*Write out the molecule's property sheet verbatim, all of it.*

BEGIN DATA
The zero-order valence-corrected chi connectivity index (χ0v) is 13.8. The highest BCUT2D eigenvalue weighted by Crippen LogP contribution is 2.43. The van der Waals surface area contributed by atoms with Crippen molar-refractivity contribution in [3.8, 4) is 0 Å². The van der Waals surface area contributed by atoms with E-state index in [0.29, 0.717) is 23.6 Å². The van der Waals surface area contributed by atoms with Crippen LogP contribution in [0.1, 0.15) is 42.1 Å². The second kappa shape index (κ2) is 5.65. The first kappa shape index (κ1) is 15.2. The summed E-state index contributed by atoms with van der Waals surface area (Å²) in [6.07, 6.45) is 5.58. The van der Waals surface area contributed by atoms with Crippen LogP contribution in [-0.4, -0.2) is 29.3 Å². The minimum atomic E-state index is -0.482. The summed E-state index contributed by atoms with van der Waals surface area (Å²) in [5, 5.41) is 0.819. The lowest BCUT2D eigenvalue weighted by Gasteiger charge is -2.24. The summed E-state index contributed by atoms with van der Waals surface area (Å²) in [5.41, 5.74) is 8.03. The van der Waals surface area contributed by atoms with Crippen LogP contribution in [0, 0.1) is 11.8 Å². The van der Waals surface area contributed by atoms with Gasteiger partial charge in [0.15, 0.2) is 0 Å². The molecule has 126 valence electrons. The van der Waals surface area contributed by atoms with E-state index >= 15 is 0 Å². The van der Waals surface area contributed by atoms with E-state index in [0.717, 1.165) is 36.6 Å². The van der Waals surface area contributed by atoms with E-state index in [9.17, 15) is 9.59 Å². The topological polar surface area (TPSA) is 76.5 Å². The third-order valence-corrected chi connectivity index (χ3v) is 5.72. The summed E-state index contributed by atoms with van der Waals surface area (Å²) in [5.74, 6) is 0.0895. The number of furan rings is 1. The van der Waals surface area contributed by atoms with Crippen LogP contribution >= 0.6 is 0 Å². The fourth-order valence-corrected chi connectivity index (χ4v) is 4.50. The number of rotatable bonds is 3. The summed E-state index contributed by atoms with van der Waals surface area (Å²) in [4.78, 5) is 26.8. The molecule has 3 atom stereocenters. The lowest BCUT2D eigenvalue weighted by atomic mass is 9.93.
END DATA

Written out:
The zero-order valence-corrected chi connectivity index (χ0v) is 13.8. The highest BCUT2D eigenvalue weighted by Crippen LogP contribution is 2.43. The van der Waals surface area contributed by atoms with Crippen molar-refractivity contribution in [3.8, 4) is 0 Å². The van der Waals surface area contributed by atoms with E-state index in [0.29, 0.717) is 23.6 Å². The van der Waals surface area contributed by atoms with Crippen LogP contribution in [0.1, 0.15) is 42.1 Å². The second kappa shape index (κ2) is 5.65. The first kappa shape index (κ1) is 15.2. The summed E-state index contributed by atoms with van der Waals surface area (Å²) in [6.07, 6.45) is 5.58. The van der Waals surface area contributed by atoms with Crippen LogP contribution in [-0.4, -0.2) is 29.3 Å². The minimum atomic E-state index is -0.482. The summed E-state index contributed by atoms with van der Waals surface area (Å²) in [5, 5.41) is 0.819. The lowest BCUT2D eigenvalue weighted by Gasteiger charge is -2.24. The summed E-state index contributed by atoms with van der Waals surface area (Å²) in [5.41, 5.74) is 8.03. The van der Waals surface area contributed by atoms with Crippen LogP contribution in [0, 0.1) is 11.8 Å². The van der Waals surface area contributed by atoms with Gasteiger partial charge in [0.15, 0.2) is 0 Å². The molecule has 126 valence electrons. The van der Waals surface area contributed by atoms with E-state index >= 15 is 0 Å². The van der Waals surface area contributed by atoms with E-state index in [0.717, 1.165) is 36.6 Å². The van der Waals surface area contributed by atoms with E-state index in [9.17, 15) is 9.59 Å². The topological polar surface area (TPSA) is 76.5 Å². The third-order valence-corrected chi connectivity index (χ3v) is 5.72. The summed E-state index contributed by atoms with van der Waals surface area (Å²) in [5.74, 6) is 0.0895. The number of furan rings is 1. The van der Waals surface area contributed by atoms with Crippen LogP contribution >= 0.6 is 0 Å². The fourth-order valence-corrected chi connectivity index (χ4v) is 4.50. The number of rotatable bonds is 3. The summed E-state index contributed by atoms with van der Waals surface area (Å²) in [4.78, 5) is 26.8. The molecule has 3 atom stereocenters. The lowest BCUT2D eigenvalue weighted by atomic mass is 9.93.